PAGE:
The S-302 ended up one screw short after reassembly which is better than other projects. It also seems to work fine and no longer locks up. Time will tell though. For now, I'm back to enjoying my Frankenstein S-302 as it was intended.

I would rate this repair as moderate. You do have to dissect the S-302 to the bowels and the components are mostly surface mount which makes it difficult (at least for me) to get a good solder connection.

Enjoy
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post #2 of 8 Old 02-03-2011, 11:58 AM
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Looks like a decent kludge to get the fan working, but I certainly wouldn't call what you did a repair...
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post #3 of 8 Old 02-04-2011, 08:37 PM - Thread Starter
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Gee, thanks, I think... It wasn't working before but now works; guess it must not be repaired
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post #4 of 8 Old 02-05-2011, 03:36 PM
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Quote:
Originally Posted by S-302 Abuser View Post

I clipped a leg of thermistor S201 so it never feeds an over temperature condition to the microprocessor. This might cause permanent damage if it overheats...

Great "repair"... You got it running enough that it can destroy itself.

Like I said, decent kludge, but not a repair...
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post #5 of 8 Old 02-05-2011, 05:05 PM - Thread Starter
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Colm,

Okay, I'm all ears and smiles. How would you repair given the conditions I described?

Clint
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post #6 of 8 Old 02-05-2011, 06:39 PM
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Who knows? I might do just what you did, except cutting the lead on the thermistor. I still wouldn't call it a repair, but rather a kludge. If you took your car to a mechanic because it was overheating, and instead of finding the cause and fixing it he wired the fan so that it was always running at full speed, would you call that a repair?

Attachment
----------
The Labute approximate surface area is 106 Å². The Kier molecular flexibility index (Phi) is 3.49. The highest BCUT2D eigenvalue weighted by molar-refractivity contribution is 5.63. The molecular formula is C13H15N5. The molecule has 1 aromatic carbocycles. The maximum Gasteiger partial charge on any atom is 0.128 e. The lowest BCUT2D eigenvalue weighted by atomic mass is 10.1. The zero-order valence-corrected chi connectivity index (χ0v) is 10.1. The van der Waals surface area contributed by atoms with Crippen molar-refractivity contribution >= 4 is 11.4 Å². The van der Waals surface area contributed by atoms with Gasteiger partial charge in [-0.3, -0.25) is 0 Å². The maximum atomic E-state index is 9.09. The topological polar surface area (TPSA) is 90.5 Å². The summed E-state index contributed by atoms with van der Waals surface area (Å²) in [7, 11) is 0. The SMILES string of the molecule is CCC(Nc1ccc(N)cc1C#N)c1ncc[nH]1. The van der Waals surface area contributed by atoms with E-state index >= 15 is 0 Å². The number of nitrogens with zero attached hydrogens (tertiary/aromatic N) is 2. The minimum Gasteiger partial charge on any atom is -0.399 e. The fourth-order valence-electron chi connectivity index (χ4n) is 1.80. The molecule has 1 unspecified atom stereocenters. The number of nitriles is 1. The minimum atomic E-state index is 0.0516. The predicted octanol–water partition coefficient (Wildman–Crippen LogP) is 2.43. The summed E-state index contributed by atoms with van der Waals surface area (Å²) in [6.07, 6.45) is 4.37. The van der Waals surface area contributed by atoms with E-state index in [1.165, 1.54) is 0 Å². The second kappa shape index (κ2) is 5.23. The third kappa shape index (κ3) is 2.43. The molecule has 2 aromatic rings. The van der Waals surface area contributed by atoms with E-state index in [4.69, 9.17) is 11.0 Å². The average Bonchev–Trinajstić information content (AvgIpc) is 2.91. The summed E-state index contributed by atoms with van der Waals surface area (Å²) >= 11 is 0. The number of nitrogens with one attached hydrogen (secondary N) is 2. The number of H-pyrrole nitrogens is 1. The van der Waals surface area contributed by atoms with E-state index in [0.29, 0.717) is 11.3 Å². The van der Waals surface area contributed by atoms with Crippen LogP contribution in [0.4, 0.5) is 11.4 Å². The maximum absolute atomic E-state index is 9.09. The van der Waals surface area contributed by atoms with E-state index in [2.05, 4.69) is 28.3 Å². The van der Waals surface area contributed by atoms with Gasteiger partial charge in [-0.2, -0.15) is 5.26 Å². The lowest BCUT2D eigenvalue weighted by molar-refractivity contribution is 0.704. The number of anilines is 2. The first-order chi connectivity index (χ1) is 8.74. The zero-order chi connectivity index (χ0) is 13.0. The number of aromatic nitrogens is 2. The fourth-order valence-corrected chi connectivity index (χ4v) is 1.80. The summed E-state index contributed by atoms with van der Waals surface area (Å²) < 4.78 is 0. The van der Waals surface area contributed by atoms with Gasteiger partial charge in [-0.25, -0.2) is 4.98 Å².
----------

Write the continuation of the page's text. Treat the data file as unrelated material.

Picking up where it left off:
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post #7 of 8 Old 05-07-2011, 11:43 PM
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Hi S-302 Abuser

I am looking for the 302 service manual, can you please advise me where to purchase and download ?

Best Regards
Peter
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post #8 of 8 Old 07-02-2013, 03:59 PM
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Related issue, I think ...

I recently bought a broken s-302 (completely dead), hoping I could repair it. I have secured and searched the service manual, phoned Denon, phoned the authorized repair facility, and still don't really know the following, which I'm hoping someone can help with:

Starting with all cords disconnected, when the subwoofer power cord is plugged in, the red "protection" light on the back of the subwoofer turns on and stays on (very bright). Does this mean there is a problem with the subwoofer / power supply? I had hoped that this would isolate the problem to the subwoofer, but the Denon shop guy said not necessarily.

When the system connector cable and the S-302 receiver are then plugged in, the red light goes out. The receiver then shows no signs of life at all.

Does the red light give any clues as to whether the problem is in the subwoofer or in the receiver? What is the light supposed to do if there are no problems? The manual says it will flash if it overheats, but says nothing about staying on or staying off.

If someone has a working system, can you tell me whether the red light is on when everything (except power) is disconnected, and then if it is on when the S-302 is connected?

Does the Protection light ever turn green? (The Denon guy said it would, but nothing else I have seen says it does)

Thanks!